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Page:Folk-lore - A Quarterly Review. Volume 4, 1893.djvu/62

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May-Day in Cheltenham.

I add a few notes jotted down in September 1889 and in 1890.

The Black Forest, In a village near Furtwangen. The maypole stands all the year round by the inn. When I passed through, a new landlord had just come in. The pole bore on the top a faded wreath, no doubt last May's; and below, a cross-tree had been fixed to the pole, bearing upon it a wreath of fresher flowers, which I take to be the wreath set up for the in-coming; while a long string of flowers wound about the pole from the cross-tree down to the ground. On the cross-tree were fixed wooden models of a wine-bottle, wine-glass, beer-glass, cup and saucer, and brödchen; and a placard was affixed, reading: Glück und Segen dem nenen Wirth.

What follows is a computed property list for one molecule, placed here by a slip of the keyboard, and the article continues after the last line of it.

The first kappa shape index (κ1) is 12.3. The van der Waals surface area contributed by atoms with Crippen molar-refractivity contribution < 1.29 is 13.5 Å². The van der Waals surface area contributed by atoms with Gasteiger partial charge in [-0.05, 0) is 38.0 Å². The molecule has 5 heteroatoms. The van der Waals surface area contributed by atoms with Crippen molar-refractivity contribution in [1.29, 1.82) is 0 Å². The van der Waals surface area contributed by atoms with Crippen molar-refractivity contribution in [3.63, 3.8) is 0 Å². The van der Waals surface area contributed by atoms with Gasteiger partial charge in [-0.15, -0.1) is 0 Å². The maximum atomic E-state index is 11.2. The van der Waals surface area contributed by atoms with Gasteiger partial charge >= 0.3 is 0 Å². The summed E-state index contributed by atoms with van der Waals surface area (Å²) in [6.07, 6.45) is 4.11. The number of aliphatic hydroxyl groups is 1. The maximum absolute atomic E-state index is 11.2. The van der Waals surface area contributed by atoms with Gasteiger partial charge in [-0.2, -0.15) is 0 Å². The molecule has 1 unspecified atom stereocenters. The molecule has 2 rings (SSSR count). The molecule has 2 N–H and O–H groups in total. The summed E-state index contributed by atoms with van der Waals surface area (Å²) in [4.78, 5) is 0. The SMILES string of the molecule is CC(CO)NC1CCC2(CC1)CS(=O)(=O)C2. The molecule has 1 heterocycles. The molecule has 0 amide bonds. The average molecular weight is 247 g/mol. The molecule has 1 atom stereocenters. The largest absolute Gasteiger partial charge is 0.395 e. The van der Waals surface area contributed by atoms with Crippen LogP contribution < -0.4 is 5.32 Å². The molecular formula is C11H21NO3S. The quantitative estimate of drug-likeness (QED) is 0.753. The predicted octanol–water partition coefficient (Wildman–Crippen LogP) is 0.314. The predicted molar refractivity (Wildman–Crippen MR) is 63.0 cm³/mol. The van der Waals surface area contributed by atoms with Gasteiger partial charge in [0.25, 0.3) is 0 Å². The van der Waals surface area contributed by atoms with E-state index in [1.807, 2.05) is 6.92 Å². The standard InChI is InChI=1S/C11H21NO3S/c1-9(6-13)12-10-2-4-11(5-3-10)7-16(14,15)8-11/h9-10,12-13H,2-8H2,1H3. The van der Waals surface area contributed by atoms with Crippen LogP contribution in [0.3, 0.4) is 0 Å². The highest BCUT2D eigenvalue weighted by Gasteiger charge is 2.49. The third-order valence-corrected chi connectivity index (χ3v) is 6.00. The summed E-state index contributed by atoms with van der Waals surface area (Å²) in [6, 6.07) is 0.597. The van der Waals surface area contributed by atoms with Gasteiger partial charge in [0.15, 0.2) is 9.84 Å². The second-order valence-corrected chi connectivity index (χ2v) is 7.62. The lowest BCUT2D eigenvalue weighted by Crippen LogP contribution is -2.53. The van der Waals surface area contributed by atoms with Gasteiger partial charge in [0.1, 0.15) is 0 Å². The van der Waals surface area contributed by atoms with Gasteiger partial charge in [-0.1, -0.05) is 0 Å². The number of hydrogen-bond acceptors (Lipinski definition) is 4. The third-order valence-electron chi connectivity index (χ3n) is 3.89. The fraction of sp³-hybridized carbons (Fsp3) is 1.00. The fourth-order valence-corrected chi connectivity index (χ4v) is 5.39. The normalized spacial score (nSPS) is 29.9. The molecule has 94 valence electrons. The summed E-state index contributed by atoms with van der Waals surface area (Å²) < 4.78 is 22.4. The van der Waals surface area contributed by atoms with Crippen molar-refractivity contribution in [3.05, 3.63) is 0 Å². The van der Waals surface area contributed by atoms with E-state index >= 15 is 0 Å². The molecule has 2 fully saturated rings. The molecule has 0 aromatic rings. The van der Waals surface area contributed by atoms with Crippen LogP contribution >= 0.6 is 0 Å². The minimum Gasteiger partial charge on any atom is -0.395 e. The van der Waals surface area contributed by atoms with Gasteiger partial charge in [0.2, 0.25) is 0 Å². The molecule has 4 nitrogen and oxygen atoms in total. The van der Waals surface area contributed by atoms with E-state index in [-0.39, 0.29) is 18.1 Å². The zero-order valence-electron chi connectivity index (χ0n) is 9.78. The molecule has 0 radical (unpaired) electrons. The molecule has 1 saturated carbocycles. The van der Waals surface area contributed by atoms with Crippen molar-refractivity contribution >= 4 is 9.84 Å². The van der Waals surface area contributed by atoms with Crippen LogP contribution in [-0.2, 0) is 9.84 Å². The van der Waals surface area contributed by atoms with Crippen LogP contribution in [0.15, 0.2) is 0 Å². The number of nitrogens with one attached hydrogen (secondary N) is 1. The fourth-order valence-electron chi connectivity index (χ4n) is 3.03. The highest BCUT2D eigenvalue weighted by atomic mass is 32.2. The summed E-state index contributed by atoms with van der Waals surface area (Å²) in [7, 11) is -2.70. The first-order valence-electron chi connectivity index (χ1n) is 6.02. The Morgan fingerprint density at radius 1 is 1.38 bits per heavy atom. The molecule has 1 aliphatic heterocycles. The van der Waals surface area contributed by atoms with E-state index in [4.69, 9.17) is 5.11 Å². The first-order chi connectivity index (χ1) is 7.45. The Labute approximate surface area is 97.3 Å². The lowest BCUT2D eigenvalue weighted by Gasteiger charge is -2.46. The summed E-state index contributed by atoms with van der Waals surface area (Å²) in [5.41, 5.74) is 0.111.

Oberharmersbach. Here, too, the inn had a new landlord. He had only just come in, as I well remember; for he had no bed for me, and sent me another five miles' trudge to find one. On the steps before the door stood a little fir, like a Christmas-tree, the branches bound with ribands and decked out prettily.

In Freiburg (Baden), in the Vosges, and at Cologne, I saw instances of the custom of placing a similar fir-tree on the roof-ridge or other part of a house while building. In one instance the tree was planted near the house in the ground.